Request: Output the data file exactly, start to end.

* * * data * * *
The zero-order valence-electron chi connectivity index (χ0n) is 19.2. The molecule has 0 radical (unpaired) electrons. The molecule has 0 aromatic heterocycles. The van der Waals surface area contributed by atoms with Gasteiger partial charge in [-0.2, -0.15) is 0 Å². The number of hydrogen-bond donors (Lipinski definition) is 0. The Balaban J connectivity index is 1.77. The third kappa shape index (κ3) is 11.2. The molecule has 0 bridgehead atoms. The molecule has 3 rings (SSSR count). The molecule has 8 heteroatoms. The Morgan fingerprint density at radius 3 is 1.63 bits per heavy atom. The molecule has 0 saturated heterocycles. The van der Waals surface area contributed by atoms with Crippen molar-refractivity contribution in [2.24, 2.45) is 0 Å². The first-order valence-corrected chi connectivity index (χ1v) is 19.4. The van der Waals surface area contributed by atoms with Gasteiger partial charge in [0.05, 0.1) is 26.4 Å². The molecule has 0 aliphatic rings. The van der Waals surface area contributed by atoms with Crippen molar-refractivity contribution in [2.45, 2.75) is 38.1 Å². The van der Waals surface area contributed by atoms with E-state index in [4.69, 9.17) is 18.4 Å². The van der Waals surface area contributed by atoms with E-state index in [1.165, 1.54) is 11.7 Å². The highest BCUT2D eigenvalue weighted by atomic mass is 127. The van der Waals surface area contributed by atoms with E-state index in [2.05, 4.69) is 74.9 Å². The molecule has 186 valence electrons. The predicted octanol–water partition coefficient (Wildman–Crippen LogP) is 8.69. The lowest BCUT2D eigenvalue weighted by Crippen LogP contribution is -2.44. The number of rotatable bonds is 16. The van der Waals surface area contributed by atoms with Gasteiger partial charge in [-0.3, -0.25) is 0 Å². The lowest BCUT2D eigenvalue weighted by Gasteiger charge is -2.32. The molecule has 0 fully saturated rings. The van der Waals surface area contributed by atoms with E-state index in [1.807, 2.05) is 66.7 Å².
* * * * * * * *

The zero-order valence-electron chi connectivity index (χ0n) is 19.2. The molecule has 0 radical (unpaired) electrons. The molecule has 0 aromatic heterocycles. The van der Waals surface area contributed by atoms with Gasteiger partial charge in [-0.2, -0.15) is 0 Å². The number of hydrogen-bond donors (Lipinski definition) is 0. The Balaban J connectivity index is 1.77. The third kappa shape index (κ3) is 11.2. The molecule has 0 bridgehead atoms. The molecule has 3 rings (SSSR count). The molecule has 8 heteroatoms. The Morgan fingerprint density at radius 3 is 1.63 bits per heavy atom. The molecule has 0 saturated heterocycles. The van der Waals surface area contributed by atoms with Crippen molar-refractivity contribution in [2.24, 2.45) is 0 Å². The first-order valence-corrected chi connectivity index (χ1v) is 19.4. The van der Waals surface area contributed by atoms with Gasteiger partial charge in [0.05, 0.1) is 26.4 Å². The molecule has 0 aliphatic rings. The van der Waals surface area contributed by atoms with Crippen molar-refractivity contribution in [2.45, 2.75) is 38.1 Å². The van der Waals surface area contributed by atoms with E-state index in [4.69, 9.17) is 18.4 Å². The van der Waals surface area contributed by atoms with E-state index in [1.165, 1.54) is 11.7 Å². The highest BCUT2D eigenvalue weighted by atomic mass is 127. The van der Waals surface area contributed by atoms with E-state index in [2.05, 4.69) is 74.9 Å². The molecule has 186 valence electrons. The predicted octanol–water partition coefficient (Wildman–Crippen LogP) is 8.69. The lowest BCUT2D eigenvalue weighted by Crippen LogP contribution is -2.44. The number of rotatable bonds is 16. The van der Waals surface area contributed by atoms with Gasteiger partial charge in [-0.3, -0.25) is 0 Å². The lowest BCUT2D eigenvalue weighted by Gasteiger charge is -2.32. The molecule has 0 fully saturated rings. The van der Waals surface area contributed by atoms with E-state index in [1.807, 2.05) is 66.7 Å².